In Danger of Foreclosure? Beware of Predatory Lenders

Millions of American homeowners are at risk of losing their homes to foreclosure because they signed up for adjustable rate mortgages they can no longer afford.

If you are one of them, it may be possible to refinance to save your home. But you should know predatory lenders are waiting to pounce on you in your hour of desperation. Sounds melodramatic, but it's true.

If buying a home is the American dream, then predatory lending is the American nightmare. Predatory lending typically occurs in refinancing deals. Unscrupulous lenders cause people to lose their homes and neighborhoods to lose their luster. Aggressive mortgage brokers target the poor, the elderly, minorities and women, but it can happen to anyone.

Charles K. is a combat veteran who lives on a fixed income. He was a month or two behind on his mortgage, so he wanted to refinance in hopes of arranging a lower monthly payment. The mortgage broker promised Charles he could lower his payment from $980 a month to $880. The broker advised Charles to stop making payments to his old mortgage company, because his new loan would be ready soon.

But then the broker waited more than a month to schedule Charles' closing. At that closing, Charles learned his new monthly payment was $1,250 -- hundreds more than the old payment he had been struggling to make. By now, Charles' old mortgage company was threatening to foreclose on his home, so he felt trapped and he signed for the new loan.

When I investigated Charles' case, I learned his monthly payment was jacked up illegally. By law, the broker was supposed to inform him the price was going up. The reason the monthly payment was so high is that the brokerage firm charged an unconscionable $13,000 to process the loan -- pure profit for the broker. This abusive fee was then rolled into Charles' loan, so he ended up owing $146,000 on a house that was only worth $126,000.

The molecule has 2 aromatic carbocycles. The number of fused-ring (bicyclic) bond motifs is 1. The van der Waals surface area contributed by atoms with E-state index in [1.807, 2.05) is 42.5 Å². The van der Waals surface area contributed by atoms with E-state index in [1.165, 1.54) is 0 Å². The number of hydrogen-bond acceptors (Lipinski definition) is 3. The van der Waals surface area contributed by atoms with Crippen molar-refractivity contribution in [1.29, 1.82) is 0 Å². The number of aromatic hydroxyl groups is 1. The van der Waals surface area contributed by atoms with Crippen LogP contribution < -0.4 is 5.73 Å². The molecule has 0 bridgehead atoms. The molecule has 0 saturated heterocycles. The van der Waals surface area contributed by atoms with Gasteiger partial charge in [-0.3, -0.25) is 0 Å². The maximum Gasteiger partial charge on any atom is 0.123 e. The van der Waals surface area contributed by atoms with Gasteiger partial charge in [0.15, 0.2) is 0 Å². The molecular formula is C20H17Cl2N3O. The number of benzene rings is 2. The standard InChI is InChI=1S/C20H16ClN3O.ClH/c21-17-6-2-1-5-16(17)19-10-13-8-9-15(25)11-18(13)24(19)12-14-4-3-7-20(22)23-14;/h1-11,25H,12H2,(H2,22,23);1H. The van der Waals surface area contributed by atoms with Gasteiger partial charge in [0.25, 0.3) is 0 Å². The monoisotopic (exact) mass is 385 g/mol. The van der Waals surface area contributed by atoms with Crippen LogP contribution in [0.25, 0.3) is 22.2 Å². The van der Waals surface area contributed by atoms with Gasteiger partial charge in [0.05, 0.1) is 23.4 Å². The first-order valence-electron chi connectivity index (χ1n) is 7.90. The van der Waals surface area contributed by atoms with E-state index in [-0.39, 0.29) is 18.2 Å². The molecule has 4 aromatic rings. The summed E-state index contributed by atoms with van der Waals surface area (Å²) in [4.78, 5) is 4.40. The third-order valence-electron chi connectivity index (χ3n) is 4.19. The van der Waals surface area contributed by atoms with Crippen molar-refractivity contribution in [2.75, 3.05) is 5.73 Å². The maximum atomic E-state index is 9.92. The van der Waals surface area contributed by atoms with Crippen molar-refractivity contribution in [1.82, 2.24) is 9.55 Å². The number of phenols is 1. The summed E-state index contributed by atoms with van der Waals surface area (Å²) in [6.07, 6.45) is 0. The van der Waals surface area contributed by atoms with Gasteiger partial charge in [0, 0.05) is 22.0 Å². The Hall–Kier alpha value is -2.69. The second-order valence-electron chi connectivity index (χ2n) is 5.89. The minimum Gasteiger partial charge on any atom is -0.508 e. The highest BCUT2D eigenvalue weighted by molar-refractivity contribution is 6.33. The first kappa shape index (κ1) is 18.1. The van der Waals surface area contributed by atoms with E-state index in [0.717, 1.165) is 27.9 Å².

Charles couldn't afford his new monthly payments. Eventually, he declared bankruptcy and the bank sold his home on the courthouse steps. He'd been trying to avoid foreclosure, but that's exactly what he got.

Some predatory lenders purposely structure their loans so the monthly payments are too high for the borrower. When the borrower defaults, the lender offers yet another loan with additional closing costs and fees. This is called "flipping."

Consumer advocates have documented cases in which homeowners were "flipped" into more than 10 different loans in just four years. One homeowner just wanted to borrow $26,000 but ended up paying $29,000 in closing costs and fees!

Know the Signs

1. Predatory lenders often promise one set of terms when they talk to you, then jack up the price at closing. It's a sign that you're in for a rough ride.

2. If a mortgage broker asks you to sign a blank application form, that's a red flag. The broker may intend to falsify your credit history so you'll qualify for a loan you can't afford.

3. Adding co-signers is another ploy. Unscrupulous brokers may ask you to come up with a co-signer, knowing full well that person doesn't really intend to contribute to the payments. It's another way of getting you an expensive loan that the broker will make a lot of money on.

4. If a lender refuses to give you a copy of the good-faith estimate, that's a signal that the estimate will change. The lender doesn't want you to have written proof of the terms you were first offered.

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